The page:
It starts off with a simple case, a man followed across the Atlantic by a criminal, intent on revenge, and a theft. They do not appear to be related except that consequences would say they are, so Sherlock Holmes starts an investigation with the help of his Baker Street Irregulars. When one of the street boys runs into trouble, Holmes feels he is to blame and is drawn into a shady world of conspiracy. No one speaks of The House of Silk and it is therefore surely at the centre of this mystery.

Horowitz has done an excellent job writing in the style of Conan Doyle, although designed to bring Holmes to a new generation it certainly feels like it fits with the original books. Narrated, of course, by Dr Watson, the premise is that he is writing this story after the death of Holmes and puts it into trust to be opened 100 years later. His reasoning? The subject was just too scandalous for its time. The frame narrative is a hallmark of the Holmes canon but one modern day readers might find a little old-fashioned. Where events are not within Watson’s first hand experience, other characters talk at length to describe them. Let’s face it, it isn’t very realistic, not many people talk in speeches, especially without interruption. However, fans of the original stories will have nothing to complain about and this is just an observation in regards to the claim that it’s updating Holmes for a modern readership.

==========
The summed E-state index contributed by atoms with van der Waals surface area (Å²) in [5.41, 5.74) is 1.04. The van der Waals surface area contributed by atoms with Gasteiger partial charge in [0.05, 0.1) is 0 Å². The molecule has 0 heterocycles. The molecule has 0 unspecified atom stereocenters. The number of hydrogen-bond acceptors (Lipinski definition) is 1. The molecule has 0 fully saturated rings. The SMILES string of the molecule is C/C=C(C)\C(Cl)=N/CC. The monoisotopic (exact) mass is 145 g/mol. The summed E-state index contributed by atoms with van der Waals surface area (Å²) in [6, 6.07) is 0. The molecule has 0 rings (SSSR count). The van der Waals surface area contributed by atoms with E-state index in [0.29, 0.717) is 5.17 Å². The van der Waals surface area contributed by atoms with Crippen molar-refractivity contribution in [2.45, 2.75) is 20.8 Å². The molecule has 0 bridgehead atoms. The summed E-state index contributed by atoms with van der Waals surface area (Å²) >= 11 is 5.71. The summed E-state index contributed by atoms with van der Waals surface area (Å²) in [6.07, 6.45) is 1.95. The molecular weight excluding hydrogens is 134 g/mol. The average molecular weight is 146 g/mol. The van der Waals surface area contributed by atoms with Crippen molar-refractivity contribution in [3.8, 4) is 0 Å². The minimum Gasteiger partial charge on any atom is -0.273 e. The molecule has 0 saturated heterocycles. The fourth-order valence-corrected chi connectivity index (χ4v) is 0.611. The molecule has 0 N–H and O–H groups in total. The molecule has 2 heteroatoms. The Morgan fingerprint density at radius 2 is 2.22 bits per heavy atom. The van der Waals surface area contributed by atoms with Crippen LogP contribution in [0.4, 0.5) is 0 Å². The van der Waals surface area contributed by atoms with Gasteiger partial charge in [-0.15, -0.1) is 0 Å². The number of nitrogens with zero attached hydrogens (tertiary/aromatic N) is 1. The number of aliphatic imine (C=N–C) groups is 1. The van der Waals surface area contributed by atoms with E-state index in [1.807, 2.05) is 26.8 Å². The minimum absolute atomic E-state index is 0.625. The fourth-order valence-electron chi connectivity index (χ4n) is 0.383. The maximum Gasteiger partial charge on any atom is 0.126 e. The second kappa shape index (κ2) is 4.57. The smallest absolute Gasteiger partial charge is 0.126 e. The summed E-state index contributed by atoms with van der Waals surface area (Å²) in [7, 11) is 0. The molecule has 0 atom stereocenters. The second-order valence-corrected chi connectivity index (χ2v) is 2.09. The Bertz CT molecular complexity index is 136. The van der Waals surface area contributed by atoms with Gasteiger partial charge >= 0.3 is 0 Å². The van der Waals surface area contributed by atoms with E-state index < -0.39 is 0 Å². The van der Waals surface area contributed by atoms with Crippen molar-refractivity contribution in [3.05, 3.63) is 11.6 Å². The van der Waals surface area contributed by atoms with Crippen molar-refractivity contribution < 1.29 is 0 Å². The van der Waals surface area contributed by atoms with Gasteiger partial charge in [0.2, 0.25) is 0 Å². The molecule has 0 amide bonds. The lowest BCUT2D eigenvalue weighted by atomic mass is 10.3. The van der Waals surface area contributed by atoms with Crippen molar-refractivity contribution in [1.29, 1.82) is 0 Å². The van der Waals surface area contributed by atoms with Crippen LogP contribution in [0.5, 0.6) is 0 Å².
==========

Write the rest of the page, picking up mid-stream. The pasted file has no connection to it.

It’s a good twisting plot and I didn’t feel that I knew what was coming despite Watson’s warning that it was taboo. I am not a rival for Holmes’ intellect obviously!

You have been using a cigarette card as a bookmark. I have watched its tortuous progress from the first page to the last and I see it now lying on the table, finally released from its labours.

Have you read The House of Silk? Feel free to link to your review in the linky list below. I look forward to seeing your opinions.